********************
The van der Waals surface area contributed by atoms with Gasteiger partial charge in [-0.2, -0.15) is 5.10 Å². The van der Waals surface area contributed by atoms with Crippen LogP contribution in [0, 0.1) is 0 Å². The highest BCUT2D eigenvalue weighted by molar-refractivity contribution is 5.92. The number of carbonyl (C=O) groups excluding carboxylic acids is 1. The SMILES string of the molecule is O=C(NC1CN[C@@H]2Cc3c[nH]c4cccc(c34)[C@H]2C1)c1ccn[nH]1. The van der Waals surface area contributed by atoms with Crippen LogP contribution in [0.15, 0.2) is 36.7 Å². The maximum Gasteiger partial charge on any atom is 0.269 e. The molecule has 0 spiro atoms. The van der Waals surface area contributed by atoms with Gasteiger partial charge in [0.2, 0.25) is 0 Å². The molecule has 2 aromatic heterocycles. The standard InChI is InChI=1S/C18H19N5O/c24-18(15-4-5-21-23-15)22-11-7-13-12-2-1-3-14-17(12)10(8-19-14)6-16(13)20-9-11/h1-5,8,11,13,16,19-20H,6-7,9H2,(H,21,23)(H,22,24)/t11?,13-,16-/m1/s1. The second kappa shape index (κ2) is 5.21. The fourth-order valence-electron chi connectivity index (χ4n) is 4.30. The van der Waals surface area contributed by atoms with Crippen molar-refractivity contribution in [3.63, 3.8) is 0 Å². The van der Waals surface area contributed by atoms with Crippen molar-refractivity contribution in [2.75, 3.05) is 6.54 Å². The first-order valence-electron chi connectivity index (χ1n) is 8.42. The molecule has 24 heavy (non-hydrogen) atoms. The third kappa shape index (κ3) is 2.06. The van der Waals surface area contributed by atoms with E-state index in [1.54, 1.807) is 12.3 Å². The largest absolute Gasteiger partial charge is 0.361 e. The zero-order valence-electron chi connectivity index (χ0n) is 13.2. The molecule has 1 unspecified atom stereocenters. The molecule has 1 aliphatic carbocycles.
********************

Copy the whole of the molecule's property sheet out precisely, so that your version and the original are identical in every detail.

The van der Waals surface area contributed by atoms with Gasteiger partial charge in [-0.2, -0.15) is 5.10 Å². The van der Waals surface area contributed by atoms with Crippen LogP contribution in [0, 0.1) is 0 Å². The highest BCUT2D eigenvalue weighted by molar-refractivity contribution is 5.92. The number of carbonyl (C=O) groups excluding carboxylic acids is 1. The SMILES string of the molecule is O=C(NC1CN[C@@H]2Cc3c[nH]c4cccc(c34)[C@H]2C1)c1ccn[nH]1. The van der Waals surface area contributed by atoms with Crippen LogP contribution in [0.15, 0.2) is 36.7 Å². The maximum Gasteiger partial charge on any atom is 0.269 e. The molecule has 0 spiro atoms. The van der Waals surface area contributed by atoms with Gasteiger partial charge in [0.2, 0.25) is 0 Å². The molecule has 2 aromatic heterocycles. The standard InChI is InChI=1S/C18H19N5O/c24-18(15-4-5-21-23-15)22-11-7-13-12-2-1-3-14-17(12)10(8-19-14)6-16(13)20-9-11/h1-5,8,11,13,16,19-20H,6-7,9H2,(H,21,23)(H,22,24)/t11?,13-,16-/m1/s1. The second kappa shape index (κ2) is 5.21. The fourth-order valence-electron chi connectivity index (χ4n) is 4.30. The van der Waals surface area contributed by atoms with Crippen molar-refractivity contribution in [3.63, 3.8) is 0 Å². The van der Waals surface area contributed by atoms with Crippen molar-refractivity contribution in [2.75, 3.05) is 6.54 Å². The first-order valence-electron chi connectivity index (χ1n) is 8.42. The molecule has 24 heavy (non-hydrogen) atoms. The third kappa shape index (κ3) is 2.06. The van der Waals surface area contributed by atoms with E-state index in [1.54, 1.807) is 12.3 Å². The largest absolute Gasteiger partial charge is 0.361 e. The zero-order valence-electron chi connectivity index (χ0n) is 13.2. The molecule has 1 unspecified atom stereocenters. The molecule has 1 aliphatic carbocycles.